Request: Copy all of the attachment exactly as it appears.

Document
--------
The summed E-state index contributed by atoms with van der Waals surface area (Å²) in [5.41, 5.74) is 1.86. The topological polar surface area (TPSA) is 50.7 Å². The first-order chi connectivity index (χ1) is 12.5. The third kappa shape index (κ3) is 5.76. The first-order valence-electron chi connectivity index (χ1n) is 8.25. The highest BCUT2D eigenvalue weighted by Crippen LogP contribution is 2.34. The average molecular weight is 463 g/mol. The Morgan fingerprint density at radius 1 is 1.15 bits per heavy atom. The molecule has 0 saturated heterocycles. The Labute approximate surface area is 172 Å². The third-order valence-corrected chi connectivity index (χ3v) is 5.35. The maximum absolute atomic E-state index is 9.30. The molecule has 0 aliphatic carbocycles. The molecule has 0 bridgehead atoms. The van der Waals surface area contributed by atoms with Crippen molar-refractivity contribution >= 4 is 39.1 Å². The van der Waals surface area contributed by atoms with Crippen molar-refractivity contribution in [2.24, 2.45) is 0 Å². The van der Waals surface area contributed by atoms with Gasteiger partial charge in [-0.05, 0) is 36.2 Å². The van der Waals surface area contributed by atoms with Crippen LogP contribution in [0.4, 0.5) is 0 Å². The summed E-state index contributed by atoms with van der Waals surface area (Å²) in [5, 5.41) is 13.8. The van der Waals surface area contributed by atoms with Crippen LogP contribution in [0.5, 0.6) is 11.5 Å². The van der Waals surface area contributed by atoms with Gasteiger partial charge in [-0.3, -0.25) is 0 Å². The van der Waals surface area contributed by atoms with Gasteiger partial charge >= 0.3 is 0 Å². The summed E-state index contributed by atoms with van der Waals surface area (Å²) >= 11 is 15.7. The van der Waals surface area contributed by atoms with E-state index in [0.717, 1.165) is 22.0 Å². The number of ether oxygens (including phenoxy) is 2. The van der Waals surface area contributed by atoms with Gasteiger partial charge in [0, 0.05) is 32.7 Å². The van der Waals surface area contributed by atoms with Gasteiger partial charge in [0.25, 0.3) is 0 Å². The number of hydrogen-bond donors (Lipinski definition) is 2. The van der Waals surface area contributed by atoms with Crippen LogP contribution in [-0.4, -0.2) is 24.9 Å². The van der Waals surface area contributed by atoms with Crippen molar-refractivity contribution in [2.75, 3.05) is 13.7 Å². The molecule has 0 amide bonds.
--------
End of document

The summed E-state index contributed by atoms with van der Waals surface area (Å²) in [5.41, 5.74) is 1.86. The topological polar surface area (TPSA) is 50.7 Å². The first-order chi connectivity index (χ1) is 12.5. The third kappa shape index (κ3) is 5.76. The first-order valence-electron chi connectivity index (χ1n) is 8.25. The highest BCUT2D eigenvalue weighted by Crippen LogP contribution is 2.34. The average molecular weight is 463 g/mol. The Morgan fingerprint density at radius 1 is 1.15 bits per heavy atom. The molecule has 0 saturated heterocycles. The Labute approximate surface area is 172 Å². The third-order valence-corrected chi connectivity index (χ3v) is 5.35. The maximum absolute atomic E-state index is 9.30. The molecule has 0 aliphatic carbocycles. The molecule has 0 bridgehead atoms. The van der Waals surface area contributed by atoms with Crippen molar-refractivity contribution >= 4 is 39.1 Å². The van der Waals surface area contributed by atoms with Crippen molar-refractivity contribution in [2.24, 2.45) is 0 Å². The van der Waals surface area contributed by atoms with Gasteiger partial charge in [-0.05, 0) is 36.2 Å². The van der Waals surface area contributed by atoms with Crippen LogP contribution in [0.4, 0.5) is 0 Å². The summed E-state index contributed by atoms with van der Waals surface area (Å²) in [5, 5.41) is 13.8. The van der Waals surface area contributed by atoms with Crippen LogP contribution in [0.5, 0.6) is 11.5 Å². The van der Waals surface area contributed by atoms with Gasteiger partial charge in [-0.3, -0.25) is 0 Å². The van der Waals surface area contributed by atoms with Gasteiger partial charge >= 0.3 is 0 Å². The summed E-state index contributed by atoms with van der Waals surface area (Å²) >= 11 is 15.7. The van der Waals surface area contributed by atoms with E-state index in [0.717, 1.165) is 22.0 Å². The number of ether oxygens (including phenoxy) is 2. The van der Waals surface area contributed by atoms with Gasteiger partial charge in [0, 0.05) is 32.7 Å². The van der Waals surface area contributed by atoms with Gasteiger partial charge in [0.25, 0.3) is 0 Å². The number of hydrogen-bond donors (Lipinski definition) is 2. The van der Waals surface area contributed by atoms with Crippen LogP contribution in [-0.4, -0.2) is 24.9 Å². The van der Waals surface area contributed by atoms with Crippen molar-refractivity contribution in [2.75, 3.05) is 13.7 Å². The molecule has 0 amide bonds.